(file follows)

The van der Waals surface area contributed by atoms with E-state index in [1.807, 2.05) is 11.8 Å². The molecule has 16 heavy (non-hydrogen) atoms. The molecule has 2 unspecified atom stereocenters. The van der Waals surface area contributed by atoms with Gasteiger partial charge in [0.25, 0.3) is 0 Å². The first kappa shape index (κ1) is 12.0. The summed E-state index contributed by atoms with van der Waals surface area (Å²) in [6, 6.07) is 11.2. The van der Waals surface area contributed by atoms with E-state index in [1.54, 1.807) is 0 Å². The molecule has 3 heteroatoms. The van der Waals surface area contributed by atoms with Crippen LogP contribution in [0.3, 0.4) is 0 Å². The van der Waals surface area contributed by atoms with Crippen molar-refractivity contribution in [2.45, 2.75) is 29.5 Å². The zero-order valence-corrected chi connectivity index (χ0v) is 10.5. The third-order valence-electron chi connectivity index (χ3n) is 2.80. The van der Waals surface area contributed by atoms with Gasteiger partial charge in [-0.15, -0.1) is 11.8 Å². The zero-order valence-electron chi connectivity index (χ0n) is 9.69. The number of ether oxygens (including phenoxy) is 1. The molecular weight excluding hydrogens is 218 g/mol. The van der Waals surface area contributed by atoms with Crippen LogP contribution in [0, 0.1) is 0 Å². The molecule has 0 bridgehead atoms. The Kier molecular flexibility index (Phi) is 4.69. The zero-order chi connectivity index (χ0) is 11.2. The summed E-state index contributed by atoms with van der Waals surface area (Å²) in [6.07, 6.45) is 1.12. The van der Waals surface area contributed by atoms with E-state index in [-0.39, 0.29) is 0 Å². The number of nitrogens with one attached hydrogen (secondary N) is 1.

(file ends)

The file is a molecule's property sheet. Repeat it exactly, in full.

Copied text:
The van der Waals surface area contributed by atoms with E-state index in [1.807, 2.05) is 11.8 Å². The molecule has 16 heavy (non-hydrogen) atoms. The molecule has 2 unspecified atom stereocenters. The van der Waals surface area contributed by atoms with Gasteiger partial charge in [0.25, 0.3) is 0 Å². The first kappa shape index (κ1) is 12.0. The summed E-state index contributed by atoms with van der Waals surface area (Å²) in [6, 6.07) is 11.2. The van der Waals surface area contributed by atoms with E-state index in [1.54, 1.807) is 0 Å². The molecule has 3 heteroatoms. The van der Waals surface area contributed by atoms with Crippen LogP contribution in [0.3, 0.4) is 0 Å². The van der Waals surface area contributed by atoms with Crippen molar-refractivity contribution in [2.45, 2.75) is 29.5 Å². The zero-order valence-corrected chi connectivity index (χ0v) is 10.5. The third-order valence-electron chi connectivity index (χ3n) is 2.80. The van der Waals surface area contributed by atoms with Gasteiger partial charge in [-0.15, -0.1) is 11.8 Å². The zero-order valence-electron chi connectivity index (χ0n) is 9.69. The number of ether oxygens (including phenoxy) is 1. The molecular weight excluding hydrogens is 218 g/mol. The van der Waals surface area contributed by atoms with Crippen LogP contribution in [0, 0.1) is 0 Å². The molecule has 0 bridgehead atoms. The Kier molecular flexibility index (Phi) is 4.69. The zero-order chi connectivity index (χ0) is 11.2. The summed E-state index contributed by atoms with van der Waals surface area (Å²) in [6.07, 6.45) is 1.12. The van der Waals surface area contributed by atoms with E-state index in [-0.39, 0.29) is 0 Å². The number of nitrogens with one attached hydrogen (secondary N) is 1.